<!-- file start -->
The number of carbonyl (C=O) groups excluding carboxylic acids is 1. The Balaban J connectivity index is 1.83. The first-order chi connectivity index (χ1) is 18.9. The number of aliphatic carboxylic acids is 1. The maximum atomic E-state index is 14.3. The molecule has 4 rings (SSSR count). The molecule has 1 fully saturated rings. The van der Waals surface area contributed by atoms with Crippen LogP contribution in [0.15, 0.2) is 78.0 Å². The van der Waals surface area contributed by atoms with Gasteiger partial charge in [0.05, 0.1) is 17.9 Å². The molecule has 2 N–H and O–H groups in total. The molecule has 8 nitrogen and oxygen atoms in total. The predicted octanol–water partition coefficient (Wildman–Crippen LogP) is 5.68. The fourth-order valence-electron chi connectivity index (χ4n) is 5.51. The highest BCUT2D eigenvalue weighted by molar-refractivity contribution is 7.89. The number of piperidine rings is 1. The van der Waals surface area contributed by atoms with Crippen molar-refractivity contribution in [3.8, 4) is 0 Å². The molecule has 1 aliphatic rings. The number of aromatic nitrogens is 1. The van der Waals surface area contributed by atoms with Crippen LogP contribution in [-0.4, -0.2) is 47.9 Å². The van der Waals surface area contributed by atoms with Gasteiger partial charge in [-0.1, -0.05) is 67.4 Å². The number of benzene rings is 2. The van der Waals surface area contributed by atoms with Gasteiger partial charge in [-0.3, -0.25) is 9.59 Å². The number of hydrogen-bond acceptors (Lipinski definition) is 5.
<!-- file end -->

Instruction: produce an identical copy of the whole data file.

The number of carbonyl (C=O) groups excluding carboxylic acids is 1. The Balaban J connectivity index is 1.83. The first-order chi connectivity index (χ1) is 18.9. The number of aliphatic carboxylic acids is 1. The maximum atomic E-state index is 14.3. The molecule has 4 rings (SSSR count). The molecule has 1 fully saturated rings. The van der Waals surface area contributed by atoms with Crippen LogP contribution in [0.15, 0.2) is 78.0 Å². The van der Waals surface area contributed by atoms with Gasteiger partial charge in [0.05, 0.1) is 17.9 Å². The molecule has 2 N–H and O–H groups in total. The molecule has 8 nitrogen and oxygen atoms in total. The predicted octanol–water partition coefficient (Wildman–Crippen LogP) is 5.68. The fourth-order valence-electron chi connectivity index (χ4n) is 5.51. The highest BCUT2D eigenvalue weighted by molar-refractivity contribution is 7.89. The number of piperidine rings is 1. The van der Waals surface area contributed by atoms with Crippen molar-refractivity contribution in [3.8, 4) is 0 Å². The molecule has 1 aliphatic rings. The number of aromatic nitrogens is 1. The van der Waals surface area contributed by atoms with Crippen LogP contribution in [-0.4, -0.2) is 47.9 Å². The van der Waals surface area contributed by atoms with Gasteiger partial charge in [-0.1, -0.05) is 67.4 Å². The number of benzene rings is 2. The van der Waals surface area contributed by atoms with Gasteiger partial charge in [-0.3, -0.25) is 9.59 Å². The number of hydrogen-bond acceptors (Lipinski definition) is 5.